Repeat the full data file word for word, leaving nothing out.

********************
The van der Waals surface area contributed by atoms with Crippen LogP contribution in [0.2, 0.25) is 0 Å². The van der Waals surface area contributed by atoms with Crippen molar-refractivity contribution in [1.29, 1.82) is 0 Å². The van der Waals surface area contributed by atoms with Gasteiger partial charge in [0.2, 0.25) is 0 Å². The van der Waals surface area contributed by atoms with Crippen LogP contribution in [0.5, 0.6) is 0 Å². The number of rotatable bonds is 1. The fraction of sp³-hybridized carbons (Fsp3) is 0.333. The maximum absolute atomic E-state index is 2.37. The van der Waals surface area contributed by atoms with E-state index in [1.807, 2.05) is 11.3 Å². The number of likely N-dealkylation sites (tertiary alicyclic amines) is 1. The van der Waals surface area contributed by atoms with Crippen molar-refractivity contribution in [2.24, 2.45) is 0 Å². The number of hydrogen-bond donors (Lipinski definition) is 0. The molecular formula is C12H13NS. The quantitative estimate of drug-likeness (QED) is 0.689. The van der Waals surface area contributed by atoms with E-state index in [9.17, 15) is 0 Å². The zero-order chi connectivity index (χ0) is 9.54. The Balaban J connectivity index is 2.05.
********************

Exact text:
The van der Waals surface area contributed by atoms with Crippen LogP contribution in [0.2, 0.25) is 0 Å². The van der Waals surface area contributed by atoms with Crippen molar-refractivity contribution in [1.29, 1.82) is 0 Å². The van der Waals surface area contributed by atoms with Gasteiger partial charge in [0.2, 0.25) is 0 Å². The van der Waals surface area contributed by atoms with Crippen LogP contribution in [0.5, 0.6) is 0 Å². The number of rotatable bonds is 1. The fraction of sp³-hybridized carbons (Fsp3) is 0.333. The maximum absolute atomic E-state index is 2.37. The van der Waals surface area contributed by atoms with E-state index in [1.807, 2.05) is 11.3 Å². The number of likely N-dealkylation sites (tertiary alicyclic amines) is 1. The van der Waals surface area contributed by atoms with Crippen molar-refractivity contribution in [2.24, 2.45) is 0 Å². The number of hydrogen-bond donors (Lipinski definition) is 0. The molecular formula is C12H13NS. The quantitative estimate of drug-likeness (QED) is 0.689. The van der Waals surface area contributed by atoms with E-state index in [9.17, 15) is 0 Å². The zero-order chi connectivity index (χ0) is 9.54. The Balaban J connectivity index is 2.05.